Perhaps no general of the Civil War had a more meteoric rise…and fall…than William T. Martin. In December, 1862, Martin was a Lieutenant Colonel commanding a battalion of Mississippi Cavalry under J.E.B. Stuart; by November 1863 he was a Major General commanding a cavalry corps. Within another 10 months, in September 1864 he was relegated to a backwater departmental command in southern Mississippi, relieved of field command by Major General Joseph Wheeler for disobeying an order. War has ever been an avenue to fast promotion, and the cavalry has always favored youth, but few careers have ever had such ups and downs.
Martin was used to precocious achievement. Born in Kentucky in 1823, Martin studied law in Mississippi – where his family also had property – and became district attorney for Natchez by the time he was 22. Natchez was one of the more lawless and infamous places in the United States in the 1840’s: a den of iniquity seething with bars, prostitution, gambling, and rough-cut river men who saw fighting as just another evening’s entertainment. Practicing criminal law in Natchez required as much physical prowess as legal acumen. On one occasion Martin had a finger bitten off by an opponent in a brawl and on another, caned a man on a public street. Despite – or maybe because of – these physical altercations, Martin thrived as a lawyer, teacher, and rising citizen of Natchez.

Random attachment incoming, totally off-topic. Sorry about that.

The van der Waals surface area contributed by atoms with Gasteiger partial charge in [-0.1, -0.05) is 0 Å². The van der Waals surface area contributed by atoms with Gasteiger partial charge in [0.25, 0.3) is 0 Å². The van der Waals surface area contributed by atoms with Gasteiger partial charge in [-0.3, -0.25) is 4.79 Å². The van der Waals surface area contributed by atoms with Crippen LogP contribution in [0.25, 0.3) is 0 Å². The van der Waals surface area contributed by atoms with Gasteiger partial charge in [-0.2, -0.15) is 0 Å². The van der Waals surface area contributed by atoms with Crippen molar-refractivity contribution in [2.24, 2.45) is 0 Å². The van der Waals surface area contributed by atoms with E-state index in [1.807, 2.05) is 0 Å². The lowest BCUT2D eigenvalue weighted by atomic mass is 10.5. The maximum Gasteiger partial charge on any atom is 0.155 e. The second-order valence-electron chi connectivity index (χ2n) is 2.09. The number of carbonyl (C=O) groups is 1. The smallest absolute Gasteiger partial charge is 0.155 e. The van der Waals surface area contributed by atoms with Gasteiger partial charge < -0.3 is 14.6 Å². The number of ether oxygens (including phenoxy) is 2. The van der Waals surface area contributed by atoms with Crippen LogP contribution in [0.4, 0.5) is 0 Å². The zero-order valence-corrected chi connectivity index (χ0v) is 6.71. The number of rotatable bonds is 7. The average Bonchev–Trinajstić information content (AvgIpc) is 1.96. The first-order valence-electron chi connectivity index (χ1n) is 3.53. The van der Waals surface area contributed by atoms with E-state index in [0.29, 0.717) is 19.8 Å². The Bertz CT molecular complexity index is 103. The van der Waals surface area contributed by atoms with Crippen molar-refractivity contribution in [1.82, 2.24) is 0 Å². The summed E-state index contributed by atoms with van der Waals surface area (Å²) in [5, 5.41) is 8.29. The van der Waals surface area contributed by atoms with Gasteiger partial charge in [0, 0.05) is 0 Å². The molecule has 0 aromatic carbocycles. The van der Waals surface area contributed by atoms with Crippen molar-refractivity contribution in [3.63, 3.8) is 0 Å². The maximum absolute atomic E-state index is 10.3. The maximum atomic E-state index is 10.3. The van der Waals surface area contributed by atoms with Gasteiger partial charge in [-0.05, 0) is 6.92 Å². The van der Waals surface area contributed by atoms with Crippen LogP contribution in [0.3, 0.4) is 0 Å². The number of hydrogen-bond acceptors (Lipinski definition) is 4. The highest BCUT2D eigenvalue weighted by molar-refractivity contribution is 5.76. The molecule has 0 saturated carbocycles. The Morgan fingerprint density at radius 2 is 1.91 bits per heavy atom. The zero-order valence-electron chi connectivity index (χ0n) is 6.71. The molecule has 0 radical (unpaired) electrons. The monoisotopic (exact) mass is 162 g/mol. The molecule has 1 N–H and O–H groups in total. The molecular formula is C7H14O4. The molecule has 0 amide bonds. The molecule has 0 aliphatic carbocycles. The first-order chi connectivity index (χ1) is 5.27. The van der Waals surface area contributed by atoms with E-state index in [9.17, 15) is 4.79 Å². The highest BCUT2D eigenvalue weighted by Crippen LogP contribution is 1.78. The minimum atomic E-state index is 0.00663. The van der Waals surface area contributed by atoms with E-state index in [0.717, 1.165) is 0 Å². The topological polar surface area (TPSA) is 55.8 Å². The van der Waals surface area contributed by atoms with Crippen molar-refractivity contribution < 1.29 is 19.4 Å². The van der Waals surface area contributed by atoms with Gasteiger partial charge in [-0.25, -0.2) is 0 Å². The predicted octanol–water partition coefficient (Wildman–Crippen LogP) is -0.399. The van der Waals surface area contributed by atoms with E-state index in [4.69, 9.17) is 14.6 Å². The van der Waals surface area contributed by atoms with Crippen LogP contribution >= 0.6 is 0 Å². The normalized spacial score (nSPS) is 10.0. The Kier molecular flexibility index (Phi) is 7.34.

Despite his initial Unionist leanings, in 1860 he helped form a company of militia cavalry, and contributed greatly to equipping them for war. Upon secession, the “Adams Troop” joined the Confederate army, with Martin in command. They were headed for Virginia, where Martin’s company was combined with several others to form a battalion of Mississippi Cavalry. Martin was promoted to major to command the new unit. The next step up came in January, 1862, when troops from several states were combined with Martin’s battalion into the Jeff Davis Legion, and again Martin was promoted to Lt. Col., assuming command.
He led the Legion through 1862. He accompanied J.E.B. Stuart on the first famous “ride around McClellan” outside Richmond and fought in all of Lee’s campaigns of that year, earning notice and praise. In December, President Davis selected him for promotion to Brigadier General – jumping a grade – to go west and take command of a brigade of Mississippi Cavalry.